110,000 Ford Edge Vehicles Recalled Due to Fire Hazard

Michael GrossmanNovember 11, 2015 2 minutes

Despite being based in Michigan, it appears that Ford did not get the memo that during winter, northern states coat their roadways with salt to melt the snow and ice. If Ford had known this carefully hidden secret of "northern culture," they would not need to recall 110,000 2009-2010 Ford Edge and Lincoln MKX cars, which appear to have fuel tank welds that corrode when exposed to salt slush, potentially resulting in a fuel leak that could catch fire.

Put simply, the salty slush of winter snow gets on a weld seam on the gas tank and eats away at it. When enough of it is eaten away, you've got a fuel leak. Should that fuel come into an ignition source, you have a fire. Naturally, salted slush on the roadways are something unforeseen in a state (Michigan) that gets almost 4 feet of snow every year.

Who makes this product?

Ford Motor Company.

Which products are affected?

The recall affects 110.636 2009-2010 Ford Edge and Lincoln MKXs manufactured between September 11, 2008 and July 1, 2010. It applies only to vehicles originally sold in, or currently registered in Connecticut, Delaware, Illinois, Indiana, Iowa, Kentucky, Maine, Maryland, Michigan, Minnesota, Missouri, New Hampshire, New Jersey, New York, Ohio, Pennsylvania, Rhode Island, Vermont, Washington, D.C., West Virginia, and Wisconsin.

How widespread is the problem?

Just take a look at the states that are listed above and you can see that it is a pretty wide ranging problem. While the number of cars is not extraordinarily high, it does seem to affect people over a large part of the country. At this time there are also no reports of injuries, fatalities, or lawsuits.

What can be done about it?

Ford is in the process of notifying owners who are affected by the recall. If you have questions you can call Ford customer service at 1-866-436-7332. Starting December 14th, Ford will be implementing the recall by either cleaning and treating the weld area or replacing the fuel tank.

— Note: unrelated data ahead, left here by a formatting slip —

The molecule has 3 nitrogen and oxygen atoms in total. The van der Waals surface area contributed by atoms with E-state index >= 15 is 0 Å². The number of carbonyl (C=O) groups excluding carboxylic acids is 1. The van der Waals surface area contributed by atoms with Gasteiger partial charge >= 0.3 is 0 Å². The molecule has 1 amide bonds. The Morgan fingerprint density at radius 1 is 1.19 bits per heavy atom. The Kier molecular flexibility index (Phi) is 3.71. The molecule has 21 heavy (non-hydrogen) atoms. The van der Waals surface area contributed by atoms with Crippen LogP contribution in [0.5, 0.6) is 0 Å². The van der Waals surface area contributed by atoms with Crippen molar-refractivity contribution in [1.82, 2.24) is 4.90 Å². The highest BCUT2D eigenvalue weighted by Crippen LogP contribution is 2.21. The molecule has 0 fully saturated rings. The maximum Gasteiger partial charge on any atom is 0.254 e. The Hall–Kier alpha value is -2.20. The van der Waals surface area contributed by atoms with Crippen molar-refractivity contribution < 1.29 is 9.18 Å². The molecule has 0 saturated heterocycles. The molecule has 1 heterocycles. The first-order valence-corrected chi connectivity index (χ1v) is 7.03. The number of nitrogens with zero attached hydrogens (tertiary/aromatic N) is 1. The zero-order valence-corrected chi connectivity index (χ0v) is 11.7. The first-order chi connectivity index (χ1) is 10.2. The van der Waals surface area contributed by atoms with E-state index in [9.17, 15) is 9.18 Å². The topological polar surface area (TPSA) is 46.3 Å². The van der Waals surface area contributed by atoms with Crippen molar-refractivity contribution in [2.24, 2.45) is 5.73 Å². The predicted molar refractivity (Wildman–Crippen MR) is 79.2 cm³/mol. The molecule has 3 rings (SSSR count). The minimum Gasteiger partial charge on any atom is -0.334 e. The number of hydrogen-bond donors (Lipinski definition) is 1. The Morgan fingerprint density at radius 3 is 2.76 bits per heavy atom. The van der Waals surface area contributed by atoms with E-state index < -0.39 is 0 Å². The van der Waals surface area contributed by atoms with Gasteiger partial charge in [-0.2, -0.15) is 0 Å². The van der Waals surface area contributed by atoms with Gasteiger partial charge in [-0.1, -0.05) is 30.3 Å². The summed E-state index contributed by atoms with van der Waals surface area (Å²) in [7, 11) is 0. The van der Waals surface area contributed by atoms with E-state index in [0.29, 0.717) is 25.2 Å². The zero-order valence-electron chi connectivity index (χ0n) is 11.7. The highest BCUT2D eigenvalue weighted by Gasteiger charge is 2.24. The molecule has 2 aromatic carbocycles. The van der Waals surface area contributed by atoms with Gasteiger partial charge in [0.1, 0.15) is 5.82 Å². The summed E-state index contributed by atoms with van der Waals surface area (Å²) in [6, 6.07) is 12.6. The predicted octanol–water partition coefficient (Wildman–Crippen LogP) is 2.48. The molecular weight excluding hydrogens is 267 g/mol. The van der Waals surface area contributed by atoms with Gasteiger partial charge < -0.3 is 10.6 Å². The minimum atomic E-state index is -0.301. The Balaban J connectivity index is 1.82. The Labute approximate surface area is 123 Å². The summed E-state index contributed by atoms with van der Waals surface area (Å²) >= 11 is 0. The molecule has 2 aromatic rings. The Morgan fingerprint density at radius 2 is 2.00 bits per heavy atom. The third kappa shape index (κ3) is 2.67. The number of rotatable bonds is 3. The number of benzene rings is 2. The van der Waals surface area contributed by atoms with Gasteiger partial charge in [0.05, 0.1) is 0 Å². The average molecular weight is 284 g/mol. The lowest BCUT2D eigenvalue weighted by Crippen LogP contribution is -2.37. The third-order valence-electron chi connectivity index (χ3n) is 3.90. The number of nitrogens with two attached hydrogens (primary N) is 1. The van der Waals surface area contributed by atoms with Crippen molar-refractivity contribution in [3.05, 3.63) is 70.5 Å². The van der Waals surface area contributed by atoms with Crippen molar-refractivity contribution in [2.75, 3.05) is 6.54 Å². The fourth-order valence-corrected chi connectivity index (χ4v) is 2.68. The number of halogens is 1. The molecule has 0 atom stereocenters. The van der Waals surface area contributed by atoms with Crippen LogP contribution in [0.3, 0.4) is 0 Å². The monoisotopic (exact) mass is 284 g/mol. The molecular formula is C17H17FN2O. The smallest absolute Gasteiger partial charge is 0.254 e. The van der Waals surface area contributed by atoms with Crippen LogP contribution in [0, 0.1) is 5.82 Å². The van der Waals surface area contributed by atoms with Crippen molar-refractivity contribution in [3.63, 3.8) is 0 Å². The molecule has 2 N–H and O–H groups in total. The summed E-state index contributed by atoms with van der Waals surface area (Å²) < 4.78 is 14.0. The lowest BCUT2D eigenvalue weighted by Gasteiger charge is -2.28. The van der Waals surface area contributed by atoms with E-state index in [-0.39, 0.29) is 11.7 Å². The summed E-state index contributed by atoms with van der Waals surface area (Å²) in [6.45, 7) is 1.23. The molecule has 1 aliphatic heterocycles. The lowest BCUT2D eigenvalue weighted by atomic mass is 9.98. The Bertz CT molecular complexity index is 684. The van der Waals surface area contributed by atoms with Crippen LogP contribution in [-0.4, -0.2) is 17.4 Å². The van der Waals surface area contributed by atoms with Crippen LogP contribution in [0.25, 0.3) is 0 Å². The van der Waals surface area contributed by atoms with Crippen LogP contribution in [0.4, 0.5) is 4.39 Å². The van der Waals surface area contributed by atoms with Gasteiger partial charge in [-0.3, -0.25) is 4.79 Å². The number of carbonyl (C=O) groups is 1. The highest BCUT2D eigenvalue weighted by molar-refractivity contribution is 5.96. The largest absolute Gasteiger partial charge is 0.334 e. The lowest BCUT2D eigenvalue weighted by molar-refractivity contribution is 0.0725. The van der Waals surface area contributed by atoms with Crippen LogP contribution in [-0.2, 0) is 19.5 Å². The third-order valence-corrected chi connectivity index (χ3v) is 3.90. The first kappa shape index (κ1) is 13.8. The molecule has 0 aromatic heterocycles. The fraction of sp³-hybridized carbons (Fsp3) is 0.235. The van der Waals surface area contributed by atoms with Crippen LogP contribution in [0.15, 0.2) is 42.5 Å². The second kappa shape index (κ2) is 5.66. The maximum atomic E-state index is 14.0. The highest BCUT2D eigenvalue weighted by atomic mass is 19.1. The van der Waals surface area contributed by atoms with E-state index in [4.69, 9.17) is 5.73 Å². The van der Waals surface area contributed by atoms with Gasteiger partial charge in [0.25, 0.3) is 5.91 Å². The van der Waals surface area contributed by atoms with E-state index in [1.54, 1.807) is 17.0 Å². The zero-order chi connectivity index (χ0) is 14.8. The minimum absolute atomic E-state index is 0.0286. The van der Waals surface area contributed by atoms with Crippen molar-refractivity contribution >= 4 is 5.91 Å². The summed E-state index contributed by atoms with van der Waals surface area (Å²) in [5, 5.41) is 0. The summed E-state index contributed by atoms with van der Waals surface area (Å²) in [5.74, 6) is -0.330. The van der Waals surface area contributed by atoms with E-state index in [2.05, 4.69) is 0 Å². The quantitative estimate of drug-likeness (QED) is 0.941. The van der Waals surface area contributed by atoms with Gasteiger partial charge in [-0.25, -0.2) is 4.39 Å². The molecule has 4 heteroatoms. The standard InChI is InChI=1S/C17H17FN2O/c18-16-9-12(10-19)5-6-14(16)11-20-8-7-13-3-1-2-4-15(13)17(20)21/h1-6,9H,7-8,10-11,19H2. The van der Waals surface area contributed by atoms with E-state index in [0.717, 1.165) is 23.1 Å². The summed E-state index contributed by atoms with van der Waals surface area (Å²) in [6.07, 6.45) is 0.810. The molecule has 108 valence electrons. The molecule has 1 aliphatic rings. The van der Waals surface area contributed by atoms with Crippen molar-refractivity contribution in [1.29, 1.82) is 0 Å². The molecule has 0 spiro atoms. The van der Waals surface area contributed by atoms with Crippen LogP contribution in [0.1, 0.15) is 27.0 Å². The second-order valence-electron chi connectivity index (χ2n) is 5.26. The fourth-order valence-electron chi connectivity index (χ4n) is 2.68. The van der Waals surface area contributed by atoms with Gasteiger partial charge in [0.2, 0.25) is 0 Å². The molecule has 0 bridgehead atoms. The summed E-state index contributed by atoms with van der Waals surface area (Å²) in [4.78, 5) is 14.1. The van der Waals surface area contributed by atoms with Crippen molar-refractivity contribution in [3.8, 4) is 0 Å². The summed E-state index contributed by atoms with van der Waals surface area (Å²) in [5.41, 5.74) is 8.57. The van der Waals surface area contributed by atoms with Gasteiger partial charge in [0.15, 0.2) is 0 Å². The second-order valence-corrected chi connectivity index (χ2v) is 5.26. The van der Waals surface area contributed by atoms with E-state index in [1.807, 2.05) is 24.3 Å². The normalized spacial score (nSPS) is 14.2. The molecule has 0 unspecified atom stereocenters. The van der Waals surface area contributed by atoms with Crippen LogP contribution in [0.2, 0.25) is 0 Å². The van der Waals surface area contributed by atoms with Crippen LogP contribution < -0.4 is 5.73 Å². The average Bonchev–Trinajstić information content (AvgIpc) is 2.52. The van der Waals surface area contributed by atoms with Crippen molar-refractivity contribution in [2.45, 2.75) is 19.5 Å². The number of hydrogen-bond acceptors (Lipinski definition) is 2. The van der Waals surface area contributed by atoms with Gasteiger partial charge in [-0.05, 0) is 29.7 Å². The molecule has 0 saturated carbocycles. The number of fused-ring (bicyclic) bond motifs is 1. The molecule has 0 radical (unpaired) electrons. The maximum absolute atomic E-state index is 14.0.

What this means.

Without beating the "How does a car company headquartered in Michigan not account for winter?" thing to death, this story is pretty insane. Folks in Texas would not believe the lines at car washes in the days after the snow from a big storm has melted. Why? Because everyone is getting that darn salty sludge off their car before it eats away at the body.

We have all seen pictures of ocean ship wrecks, or even fishing vessels on the million Discovery channel shows that follow fishing boats around. We know intuitively just how nasty salt water is for metal, or nearly any of the components in a modern vehicle. I would imagine that those on the Ford design team see the same thing when they turn on their televisions. It boggles my mind then, how they could overlook to need to make a weld on a gas tank seam resist salt water corrosion?

The silver lining is that there have not been any fires or injuries reported because of this problem. As always, we caution that this does not mean that fires or injuries have not occurred, since if people are unaware that a manufacturing defect exists, it usually takes much longer to connect the dots with potential problems. Hopefully, this problem will be fixed before the winter driving season and the danger will pass without incident. Either way, I imagine the folks at Ford may look upon the weather with a new set of eyes this winter, when snow starts to fall and the salt hits the roads.